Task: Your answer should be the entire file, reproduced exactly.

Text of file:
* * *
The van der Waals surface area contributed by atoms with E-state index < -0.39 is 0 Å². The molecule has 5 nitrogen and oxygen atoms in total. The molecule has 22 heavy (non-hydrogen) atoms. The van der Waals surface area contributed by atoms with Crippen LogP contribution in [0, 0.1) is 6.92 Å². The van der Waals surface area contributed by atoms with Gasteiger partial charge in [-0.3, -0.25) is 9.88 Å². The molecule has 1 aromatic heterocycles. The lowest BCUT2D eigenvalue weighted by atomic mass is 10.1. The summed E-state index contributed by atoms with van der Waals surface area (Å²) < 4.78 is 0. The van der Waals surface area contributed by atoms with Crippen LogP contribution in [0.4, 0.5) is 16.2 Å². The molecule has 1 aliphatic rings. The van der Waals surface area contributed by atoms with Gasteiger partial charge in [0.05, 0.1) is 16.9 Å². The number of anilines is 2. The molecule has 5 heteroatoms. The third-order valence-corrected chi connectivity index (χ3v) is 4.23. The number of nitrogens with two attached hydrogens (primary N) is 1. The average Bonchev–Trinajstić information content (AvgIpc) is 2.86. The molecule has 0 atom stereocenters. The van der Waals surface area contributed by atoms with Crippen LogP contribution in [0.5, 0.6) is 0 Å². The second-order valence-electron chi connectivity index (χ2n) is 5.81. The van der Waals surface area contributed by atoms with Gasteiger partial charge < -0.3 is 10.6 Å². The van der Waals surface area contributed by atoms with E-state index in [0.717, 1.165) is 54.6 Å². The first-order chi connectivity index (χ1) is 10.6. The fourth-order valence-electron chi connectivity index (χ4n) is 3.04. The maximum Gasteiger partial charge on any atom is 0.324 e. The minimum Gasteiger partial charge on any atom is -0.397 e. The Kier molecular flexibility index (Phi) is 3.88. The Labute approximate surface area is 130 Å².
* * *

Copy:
The van der Waals surface area contributed by atoms with E-state index < -0.39 is 0 Å². The molecule has 5 nitrogen and oxygen atoms in total. The molecule has 22 heavy (non-hydrogen) atoms. The van der Waals surface area contributed by atoms with Crippen LogP contribution in [0, 0.1) is 6.92 Å². The van der Waals surface area contributed by atoms with Gasteiger partial charge in [-0.3, -0.25) is 9.88 Å². The molecule has 1 aromatic heterocycles. The lowest BCUT2D eigenvalue weighted by atomic mass is 10.1. The summed E-state index contributed by atoms with van der Waals surface area (Å²) < 4.78 is 0. The van der Waals surface area contributed by atoms with Crippen LogP contribution in [0.4, 0.5) is 16.2 Å². The molecule has 1 aliphatic rings. The van der Waals surface area contributed by atoms with Gasteiger partial charge in [0.05, 0.1) is 16.9 Å². The number of anilines is 2. The molecule has 5 heteroatoms. The third-order valence-corrected chi connectivity index (χ3v) is 4.23. The number of nitrogens with two attached hydrogens (primary N) is 1. The average Bonchev–Trinajstić information content (AvgIpc) is 2.86. The molecule has 0 atom stereocenters. The van der Waals surface area contributed by atoms with Crippen LogP contribution in [0.5, 0.6) is 0 Å². The second-order valence-electron chi connectivity index (χ2n) is 5.81. The van der Waals surface area contributed by atoms with Gasteiger partial charge < -0.3 is 10.6 Å². The van der Waals surface area contributed by atoms with E-state index in [0.717, 1.165) is 54.6 Å². The first-order chi connectivity index (χ1) is 10.6. The fourth-order valence-electron chi connectivity index (χ4n) is 3.04. The maximum Gasteiger partial charge on any atom is 0.324 e. The minimum Gasteiger partial charge on any atom is -0.397 e. The Kier molecular flexibility index (Phi) is 3.88. The Labute approximate surface area is 130 Å².